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Classroom Lockdown Solutions

November 28, 2023 jill Blog


By Rob Schorr and Paul Hevesy

There are few topics in the news these days that are more important or emotionally charged than K-12 and specifically religiously oriented school security.

This topic has generated a plethora of complex solutions. However, researched more thoroughly, many of the resultant system designs are certainly not for the untrained and may result in schools resembling a prison more than an educational institution. Many of these solutions are ultimately halted due to perpetual installer dependence and exorbitant funding requirements.

Where to Begin

That said, it is worthwhile to learn and seek out the best plans from professionals, as well as those with the unfortunate life experiences surviving the all too well-known school attacks across the country.

The best place to start might be the nationally recognized and Security Industry Association (SIA) supported Partner Alliance for Safer Schools (PASS) guidelines. They offer the most comprehensive, end-to-end security analysis and design tool for protecting grade-school campuses (see the overview image, below) and they offer it free to schools!

While the guidance, plans, specifications and general consultation are free, abiding products are not and following such best practices is a long-term commitment, usually covering many budget cycles. While encouraged, it is not always practical and compromise is usually the resulting outcome.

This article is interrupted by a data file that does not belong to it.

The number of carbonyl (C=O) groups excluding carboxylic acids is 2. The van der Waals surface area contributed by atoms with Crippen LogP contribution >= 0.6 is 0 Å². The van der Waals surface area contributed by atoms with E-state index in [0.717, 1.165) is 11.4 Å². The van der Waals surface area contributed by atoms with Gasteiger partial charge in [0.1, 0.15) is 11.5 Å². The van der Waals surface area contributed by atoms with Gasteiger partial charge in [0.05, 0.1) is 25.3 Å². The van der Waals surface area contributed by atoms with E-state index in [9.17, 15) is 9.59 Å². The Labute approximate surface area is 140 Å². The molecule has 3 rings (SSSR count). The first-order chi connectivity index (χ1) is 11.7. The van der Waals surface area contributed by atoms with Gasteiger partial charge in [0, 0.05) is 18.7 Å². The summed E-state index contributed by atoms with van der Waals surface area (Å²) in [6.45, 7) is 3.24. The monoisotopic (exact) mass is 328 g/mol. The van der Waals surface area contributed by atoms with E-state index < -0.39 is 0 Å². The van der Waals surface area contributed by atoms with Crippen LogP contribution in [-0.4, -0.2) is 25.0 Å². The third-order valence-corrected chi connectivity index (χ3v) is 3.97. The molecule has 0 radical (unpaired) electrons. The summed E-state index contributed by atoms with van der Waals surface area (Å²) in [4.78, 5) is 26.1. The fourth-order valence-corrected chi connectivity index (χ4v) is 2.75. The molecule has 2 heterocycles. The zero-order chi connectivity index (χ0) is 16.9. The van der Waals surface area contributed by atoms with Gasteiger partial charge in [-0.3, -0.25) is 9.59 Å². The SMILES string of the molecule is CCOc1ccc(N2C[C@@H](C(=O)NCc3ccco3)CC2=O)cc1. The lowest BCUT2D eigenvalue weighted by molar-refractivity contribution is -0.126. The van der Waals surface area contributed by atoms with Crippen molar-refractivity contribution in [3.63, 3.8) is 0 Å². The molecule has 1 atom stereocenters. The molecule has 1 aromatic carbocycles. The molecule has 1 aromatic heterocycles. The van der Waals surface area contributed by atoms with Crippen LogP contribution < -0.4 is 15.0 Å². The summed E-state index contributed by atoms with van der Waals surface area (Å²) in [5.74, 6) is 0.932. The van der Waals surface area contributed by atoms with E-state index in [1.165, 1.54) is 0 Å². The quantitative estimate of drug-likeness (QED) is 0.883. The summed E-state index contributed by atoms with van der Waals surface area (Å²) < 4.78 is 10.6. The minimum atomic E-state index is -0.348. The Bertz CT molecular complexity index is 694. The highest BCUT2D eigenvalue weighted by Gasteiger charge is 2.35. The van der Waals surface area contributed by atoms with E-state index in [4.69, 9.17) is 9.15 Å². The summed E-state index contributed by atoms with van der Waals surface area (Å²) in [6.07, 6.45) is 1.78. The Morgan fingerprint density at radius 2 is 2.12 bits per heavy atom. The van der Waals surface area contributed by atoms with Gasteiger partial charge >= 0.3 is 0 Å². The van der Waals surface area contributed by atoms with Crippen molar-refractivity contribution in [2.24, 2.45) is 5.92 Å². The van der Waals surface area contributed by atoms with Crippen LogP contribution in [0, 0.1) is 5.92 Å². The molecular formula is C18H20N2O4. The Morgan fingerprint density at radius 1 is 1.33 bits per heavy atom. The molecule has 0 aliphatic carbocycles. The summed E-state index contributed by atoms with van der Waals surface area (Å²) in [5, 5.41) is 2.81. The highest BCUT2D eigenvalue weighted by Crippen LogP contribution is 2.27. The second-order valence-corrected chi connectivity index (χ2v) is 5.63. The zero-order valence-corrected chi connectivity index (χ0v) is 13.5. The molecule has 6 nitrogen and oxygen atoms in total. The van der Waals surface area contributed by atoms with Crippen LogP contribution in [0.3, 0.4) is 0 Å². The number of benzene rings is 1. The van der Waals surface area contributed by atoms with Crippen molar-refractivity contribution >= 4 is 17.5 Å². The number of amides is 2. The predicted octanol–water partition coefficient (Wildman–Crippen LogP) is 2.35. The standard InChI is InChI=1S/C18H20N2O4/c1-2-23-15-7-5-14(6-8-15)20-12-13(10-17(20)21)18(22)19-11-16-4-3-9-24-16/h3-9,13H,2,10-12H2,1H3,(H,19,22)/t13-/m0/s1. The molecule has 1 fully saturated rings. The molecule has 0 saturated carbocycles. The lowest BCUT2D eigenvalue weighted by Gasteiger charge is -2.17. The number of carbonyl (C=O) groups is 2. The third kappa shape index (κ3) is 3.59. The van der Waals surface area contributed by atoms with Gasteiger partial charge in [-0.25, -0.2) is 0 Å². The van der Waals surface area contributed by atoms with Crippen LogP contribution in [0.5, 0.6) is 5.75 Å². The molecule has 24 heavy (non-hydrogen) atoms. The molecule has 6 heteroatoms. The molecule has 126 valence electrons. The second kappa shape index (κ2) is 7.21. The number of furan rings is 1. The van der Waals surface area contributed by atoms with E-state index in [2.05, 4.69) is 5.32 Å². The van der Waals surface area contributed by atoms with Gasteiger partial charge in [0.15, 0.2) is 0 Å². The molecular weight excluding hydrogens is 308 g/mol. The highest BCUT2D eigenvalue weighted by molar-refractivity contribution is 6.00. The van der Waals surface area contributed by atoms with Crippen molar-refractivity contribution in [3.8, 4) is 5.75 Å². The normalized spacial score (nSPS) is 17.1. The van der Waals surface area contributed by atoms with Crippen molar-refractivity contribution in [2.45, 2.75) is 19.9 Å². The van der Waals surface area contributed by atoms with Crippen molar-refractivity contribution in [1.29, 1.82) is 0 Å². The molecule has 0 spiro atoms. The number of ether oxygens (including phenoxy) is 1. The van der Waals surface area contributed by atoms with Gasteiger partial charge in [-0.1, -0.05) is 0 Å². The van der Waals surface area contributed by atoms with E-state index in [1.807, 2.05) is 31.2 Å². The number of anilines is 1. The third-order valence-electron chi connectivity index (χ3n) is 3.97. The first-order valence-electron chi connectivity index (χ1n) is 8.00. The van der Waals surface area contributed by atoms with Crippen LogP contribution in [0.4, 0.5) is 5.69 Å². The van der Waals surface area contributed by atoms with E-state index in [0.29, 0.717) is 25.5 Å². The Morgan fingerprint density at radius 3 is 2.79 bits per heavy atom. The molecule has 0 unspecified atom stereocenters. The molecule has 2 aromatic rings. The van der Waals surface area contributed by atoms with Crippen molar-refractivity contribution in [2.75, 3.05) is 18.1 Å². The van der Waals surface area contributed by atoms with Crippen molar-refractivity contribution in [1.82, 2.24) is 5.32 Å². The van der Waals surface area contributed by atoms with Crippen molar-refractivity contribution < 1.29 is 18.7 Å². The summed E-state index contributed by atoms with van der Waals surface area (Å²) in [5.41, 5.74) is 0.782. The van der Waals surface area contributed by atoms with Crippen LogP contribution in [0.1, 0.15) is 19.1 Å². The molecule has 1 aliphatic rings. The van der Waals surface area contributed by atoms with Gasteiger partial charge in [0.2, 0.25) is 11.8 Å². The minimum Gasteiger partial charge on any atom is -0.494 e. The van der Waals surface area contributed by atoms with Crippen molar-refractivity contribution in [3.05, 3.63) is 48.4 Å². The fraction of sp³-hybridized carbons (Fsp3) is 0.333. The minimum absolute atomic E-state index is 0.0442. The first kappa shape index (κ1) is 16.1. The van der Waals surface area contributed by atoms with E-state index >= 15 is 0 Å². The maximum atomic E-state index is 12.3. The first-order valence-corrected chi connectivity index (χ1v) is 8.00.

Common Sense First Steps

The staff and budget required to digest and implement the balance of the PASS contents may be overwhelming and have unfortunately dissuaded smaller campuses such as private schools from the attempt at all. This typically results in calls to local security vendors, who may offer the more well publicized video surveillance and perimeter access control products as their panacea, while, unfortunately, missing the most effective mitigation solution – swapping out their brass key classroom locks with electronic lockdown locks.

Beyond the obvious perimeter door locking policy and installation of a single entry-point card access and visitor entrance, PASS and several State Education Authorities have now published specifications for classroom security locks.

Notably, these are the most effective and the lowest cost security dollars a school can spend and they can also be the simplest to implement and maintain especially since every classroom door needs a door lock anyway.

Classroom vs. Global Lockdown During a Crisis Event

“There has never been an event in which an active shooter breached a locked classroom door,” a safety commission convened after the Newtown massacre pointed out in 2015, with recent analysis showing that this statement remains true today.

Practically, but surprisingly not widely discussed, the classrooms most immediately in need of locking down are those in most immediate danger – in the closest proximity to the initiating and unfolding event. Thus, they must be given the tools to provide for their individual lockdown and safety. If so provided, then as the event progresses throughout a facility, each classroom can be self-secured.

What It Has Been